THE MYSTERY OF A BUTCHER'S SHOP (1929)

1929 Victor Gollancz. 1930 Dial Press (U.S.). Reprinted 1950 Penguin paperback; 1990 Sphere paperback; 2006 Rue Morgue Press; 2010 Vintage UK.

 

"What is it?"

Mrs. Bradley led her into the dining-room and pushed her into a chair.

"To the best of my knowledge and belief," she said, "it is Rupert Sethleigh's skull."

"But how did it get there?" Felicity pulled off her hat and pushed a hand through her hair.

"That is something which I would give a good deal to know for certain," said Mrs. Bradley. "I suppose it would be too much to ask you to take another party of children tomorrow and look to see if it's still there? I would go myself, but I am particularly anxious not to appear in this little comedy. My part shall be that of stage manager... Go up and wash, child, and stay here to dinner."

The last thing Felicity saw as she turned to go up the stairs was Mrs. Bradley's grin. She began to understand how Alice in Wonderland must have felt upon first beholding the Cheshire Cat.

 

Rupert Sethleigh's solicitor arrives in the village of Wandles Parva at the request of his client only to learn that Sethleigh has disappeared. Rupert's cousin, Jim Redsey, insists that Rupert has left for America, but this theory is accepted by neither the solicitor nor Mrs. Bryce Harringay, a formidable woman who has set up indefinite residence in nephew Sethleigh's house. Not quite coincidentally, a dismembered human body is discovered in the Bossbury market butcher's shop, the joints hanging from meat hooks. Equally unsettling to Mrs. Bryce Harringay is the fact that a peculiar yellow-skinned elderly lady has moved into the Stone House nearby.

Events happen quickly in Wandles Parva: the Bishop of Culminster discovers a skull while out for an invigorating seaside swim; a druidic Stone of Sacrifice in the woods seems to be at the center of a lot of activity, and the rock carries a new bloodstain; a freshly dug grave contains only a suitcase holding a stuffed trout and the note, "A present from Grimsby." Meanwhile, the well-travelled skull disappears from an art studio and turns up in an exhibit at the Culminster museum, and Mrs. Beatrice Lestrange Bradley, the new tenant at the Stone House, narrowly avoids an arrow to the head, shot by a figure clad in full Robin Hood costume!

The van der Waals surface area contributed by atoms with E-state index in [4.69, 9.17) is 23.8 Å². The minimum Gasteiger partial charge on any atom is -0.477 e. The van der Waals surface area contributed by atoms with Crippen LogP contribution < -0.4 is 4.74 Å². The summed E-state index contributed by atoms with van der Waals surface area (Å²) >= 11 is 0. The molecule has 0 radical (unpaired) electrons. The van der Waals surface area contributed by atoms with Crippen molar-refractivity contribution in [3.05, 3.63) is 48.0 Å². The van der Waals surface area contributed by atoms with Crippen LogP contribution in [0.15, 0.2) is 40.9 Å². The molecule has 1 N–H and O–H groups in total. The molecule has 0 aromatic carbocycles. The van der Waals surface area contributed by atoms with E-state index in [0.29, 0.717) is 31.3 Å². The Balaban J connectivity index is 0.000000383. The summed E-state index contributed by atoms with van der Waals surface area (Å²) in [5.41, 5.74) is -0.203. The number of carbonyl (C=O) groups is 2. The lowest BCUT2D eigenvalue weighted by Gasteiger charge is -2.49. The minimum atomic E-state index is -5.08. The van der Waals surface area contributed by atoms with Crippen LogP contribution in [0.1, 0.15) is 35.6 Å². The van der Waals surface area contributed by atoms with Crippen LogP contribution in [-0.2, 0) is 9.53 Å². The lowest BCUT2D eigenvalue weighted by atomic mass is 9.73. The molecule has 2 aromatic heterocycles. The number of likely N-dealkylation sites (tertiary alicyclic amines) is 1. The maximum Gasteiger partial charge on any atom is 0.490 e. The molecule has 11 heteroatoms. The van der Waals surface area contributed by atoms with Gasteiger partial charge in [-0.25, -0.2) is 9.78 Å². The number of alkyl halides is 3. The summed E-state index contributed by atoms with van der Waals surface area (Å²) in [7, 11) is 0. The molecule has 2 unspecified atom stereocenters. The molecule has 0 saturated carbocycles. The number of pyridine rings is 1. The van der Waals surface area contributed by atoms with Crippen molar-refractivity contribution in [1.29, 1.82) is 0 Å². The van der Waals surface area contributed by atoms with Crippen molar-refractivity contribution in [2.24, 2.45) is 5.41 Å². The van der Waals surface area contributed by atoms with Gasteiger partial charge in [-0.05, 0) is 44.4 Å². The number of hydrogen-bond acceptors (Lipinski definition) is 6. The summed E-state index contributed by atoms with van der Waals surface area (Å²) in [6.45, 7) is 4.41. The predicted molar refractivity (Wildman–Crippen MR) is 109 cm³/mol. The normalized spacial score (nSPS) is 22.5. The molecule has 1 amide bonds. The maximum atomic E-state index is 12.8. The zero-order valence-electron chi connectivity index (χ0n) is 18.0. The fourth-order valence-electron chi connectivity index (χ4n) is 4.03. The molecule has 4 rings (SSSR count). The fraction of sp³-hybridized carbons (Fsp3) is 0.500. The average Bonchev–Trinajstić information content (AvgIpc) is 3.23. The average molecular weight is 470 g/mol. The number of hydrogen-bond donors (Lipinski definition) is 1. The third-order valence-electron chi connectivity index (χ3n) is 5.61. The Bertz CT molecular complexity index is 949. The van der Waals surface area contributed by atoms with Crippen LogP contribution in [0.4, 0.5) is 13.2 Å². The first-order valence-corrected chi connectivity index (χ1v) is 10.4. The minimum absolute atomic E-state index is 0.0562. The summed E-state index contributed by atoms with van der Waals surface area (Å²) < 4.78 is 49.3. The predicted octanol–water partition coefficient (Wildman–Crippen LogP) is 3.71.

The police consider Jim Redsey their primary suspect. He was the last person to be seen with Sethleigh as the duo walked into the woods, arguing. Sethleigh had summoned his solicitor and planned to exclude Redsey from his will (Jim claims to have had no knowledge of his cousin's plans). And Redsey acted quite strangely prior to the body's discovery, keeping people from walking through the woods and showing signs of extreme nervousness. But Mrs. Bradley believes the uncreative man would never consider depositing a body in a butcher's shop or playing hide-the-thimble with a skull. Thus, the old psycho-analyst starts looking elsewhere for clues to arrive at the Whole Picture.


In this, her second mystery to feature Mrs. Bradley, Gladys Mitchell achieves a near-perfect balance of narrative, plot, and character elements to create one of her very best stories. The writing is solid, funny and vibrant, the plotting fast-paced and complex (yet comprehensible), and the assembled cast of characters is as unique and memorably drawn as Mrs. Croc herself. As she will continue to do in many subsequent books, Miss Mitchell populates The Mystery of a Butcher's Shop with a couple likeable young people; here we have Aubrey Harringay, the energetic teenage son of the matron, and Felicity Broome, the daughter of the absent-minded village vicar. Both befriend Mrs. Bradley and aid her in the fields of clue-gathering and crime re-enactments.

Perhaps most rewarding for the reader is Miss Mitchell's and Mrs. Bradley's painstaking care to untangle the knotted plot, with its many incidents and coincidences, multiple motives and myriad alibis. We are provided with a time table, hand-drawn diagrams and especially the findings of Mrs. Bradley's notebook (chapter 23). A few times the detective theorizes about each suspect in turn, building up and then tearing down a case against each one (e.g., chapter 19); such exercises are tremendous fun and keep the book's puzzles on track. And Mrs. Bradley is her wonderfully eccentric early self here, enchanting the younger set and creating unease among the adults. Aubrey reports that the old lady is an excellent billiards player; Jim Redsey tries to stay out of her reach. For a very busy Golden Age whodunit, Gladys Mitchell also adds a surprising amount of humanity and pathos. Consider this observation from Mrs. Bradley upon mentioning that many people had understandable motives for hating the scurrilous Rupert Sethleigh: "That is the worst of a crime like murder. One's sympathies are so often with the murderer. One can see so many reasons why the murdered person was--well, murdered. The chief fault I have to find with most murderers is that they lack a sense of humour."

The Mystery of a Butcher's Shop will never be accused of lacking a sense of humour. Fast, funny, imaginative, colorful and bizarre, this tale is Gladys Mitchell at her very best, brightly illuminating all of her storytelling strengths.

Gollancz first edition dust jacket (1929)

Cover scan provided by Facsimile Dust Jackets.